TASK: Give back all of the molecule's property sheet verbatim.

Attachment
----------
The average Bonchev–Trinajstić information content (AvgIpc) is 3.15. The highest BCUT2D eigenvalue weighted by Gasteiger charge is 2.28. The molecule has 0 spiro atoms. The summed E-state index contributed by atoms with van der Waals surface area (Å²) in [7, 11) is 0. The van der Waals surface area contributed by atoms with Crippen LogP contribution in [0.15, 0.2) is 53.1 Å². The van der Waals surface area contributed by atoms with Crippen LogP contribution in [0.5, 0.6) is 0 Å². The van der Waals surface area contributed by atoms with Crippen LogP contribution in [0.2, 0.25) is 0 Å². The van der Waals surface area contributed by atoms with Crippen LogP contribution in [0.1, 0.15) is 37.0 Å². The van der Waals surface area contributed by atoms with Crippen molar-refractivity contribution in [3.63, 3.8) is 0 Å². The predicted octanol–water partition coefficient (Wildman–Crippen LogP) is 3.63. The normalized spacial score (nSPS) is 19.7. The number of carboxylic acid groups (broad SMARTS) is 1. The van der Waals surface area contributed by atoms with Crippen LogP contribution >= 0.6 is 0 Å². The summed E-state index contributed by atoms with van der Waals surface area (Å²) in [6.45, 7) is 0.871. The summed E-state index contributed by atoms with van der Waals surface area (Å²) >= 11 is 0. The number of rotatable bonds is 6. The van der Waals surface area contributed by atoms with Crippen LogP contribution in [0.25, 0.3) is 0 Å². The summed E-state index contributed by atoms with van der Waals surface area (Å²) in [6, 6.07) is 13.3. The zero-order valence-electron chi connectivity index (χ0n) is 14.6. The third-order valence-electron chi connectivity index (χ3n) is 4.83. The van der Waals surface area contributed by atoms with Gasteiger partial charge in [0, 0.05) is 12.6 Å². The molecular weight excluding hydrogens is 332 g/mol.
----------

The average Bonchev–Trinajstić information content (AvgIpc) is 3.15. The highest BCUT2D eigenvalue weighted by Gasteiger charge is 2.28. The molecule has 0 spiro atoms. The summed E-state index contributed by atoms with van der Waals surface area (Å²) in [7, 11) is 0. The van der Waals surface area contributed by atoms with Crippen LogP contribution in [0.15, 0.2) is 53.1 Å². The van der Waals surface area contributed by atoms with Crippen LogP contribution in [0.5, 0.6) is 0 Å². The van der Waals surface area contributed by atoms with Crippen LogP contribution in [0.2, 0.25) is 0 Å². The van der Waals surface area contributed by atoms with Crippen LogP contribution in [0.1, 0.15) is 37.0 Å². The van der Waals surface area contributed by atoms with Crippen molar-refractivity contribution in [3.63, 3.8) is 0 Å². The predicted octanol–water partition coefficient (Wildman–Crippen LogP) is 3.63. The normalized spacial score (nSPS) is 19.7. The number of carboxylic acid groups (broad SMARTS) is 1. The van der Waals surface area contributed by atoms with Crippen LogP contribution >= 0.6 is 0 Å². The summed E-state index contributed by atoms with van der Waals surface area (Å²) in [6.45, 7) is 0.871. The summed E-state index contributed by atoms with van der Waals surface area (Å²) >= 11 is 0. The number of rotatable bonds is 6. The van der Waals surface area contributed by atoms with Crippen LogP contribution in [0.25, 0.3) is 0 Å². The summed E-state index contributed by atoms with van der Waals surface area (Å²) in [6, 6.07) is 13.3. The zero-order valence-electron chi connectivity index (χ0n) is 14.6. The third-order valence-electron chi connectivity index (χ3n) is 4.83. The van der Waals surface area contributed by atoms with Gasteiger partial charge in [0, 0.05) is 12.6 Å². The molecular weight excluding hydrogens is 332 g/mol.